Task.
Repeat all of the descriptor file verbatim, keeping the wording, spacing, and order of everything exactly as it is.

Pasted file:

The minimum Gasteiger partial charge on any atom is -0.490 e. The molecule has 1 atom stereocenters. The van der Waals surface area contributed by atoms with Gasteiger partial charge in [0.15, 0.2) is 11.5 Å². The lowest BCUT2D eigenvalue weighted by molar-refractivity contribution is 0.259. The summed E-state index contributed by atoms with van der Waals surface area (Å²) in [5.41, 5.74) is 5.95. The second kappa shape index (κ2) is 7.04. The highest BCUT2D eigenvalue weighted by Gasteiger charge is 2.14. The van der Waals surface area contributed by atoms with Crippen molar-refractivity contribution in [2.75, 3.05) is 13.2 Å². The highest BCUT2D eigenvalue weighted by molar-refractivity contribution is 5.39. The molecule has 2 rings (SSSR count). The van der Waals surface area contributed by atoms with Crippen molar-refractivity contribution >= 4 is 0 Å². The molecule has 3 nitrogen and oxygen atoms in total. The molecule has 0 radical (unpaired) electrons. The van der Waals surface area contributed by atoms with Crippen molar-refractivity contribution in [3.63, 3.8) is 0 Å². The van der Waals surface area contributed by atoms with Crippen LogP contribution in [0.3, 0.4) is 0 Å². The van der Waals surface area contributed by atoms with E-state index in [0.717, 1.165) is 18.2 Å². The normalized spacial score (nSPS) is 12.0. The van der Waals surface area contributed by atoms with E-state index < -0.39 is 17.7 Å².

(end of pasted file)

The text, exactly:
The minimum Gasteiger partial charge on any atom is -0.490 e. The molecule has 1 atom stereocenters. The van der Waals surface area contributed by atoms with Gasteiger partial charge in [0.15, 0.2) is 11.5 Å². The lowest BCUT2D eigenvalue weighted by molar-refractivity contribution is 0.259. The summed E-state index contributed by atoms with van der Waals surface area (Å²) in [5.41, 5.74) is 5.95. The second kappa shape index (κ2) is 7.04. The highest BCUT2D eigenvalue weighted by Gasteiger charge is 2.14. The van der Waals surface area contributed by atoms with Crippen molar-refractivity contribution in [2.75, 3.05) is 13.2 Å². The highest BCUT2D eigenvalue weighted by molar-refractivity contribution is 5.39. The molecule has 2 rings (SSSR count). The van der Waals surface area contributed by atoms with Crippen molar-refractivity contribution >= 4 is 0 Å². The molecule has 3 nitrogen and oxygen atoms in total. The molecule has 0 radical (unpaired) electrons. The van der Waals surface area contributed by atoms with Crippen molar-refractivity contribution in [3.63, 3.8) is 0 Å². The van der Waals surface area contributed by atoms with Crippen LogP contribution in [0.3, 0.4) is 0 Å². The van der Waals surface area contributed by atoms with E-state index in [0.717, 1.165) is 18.2 Å². The normalized spacial score (nSPS) is 12.0. The van der Waals surface area contributed by atoms with E-state index < -0.39 is 17.7 Å².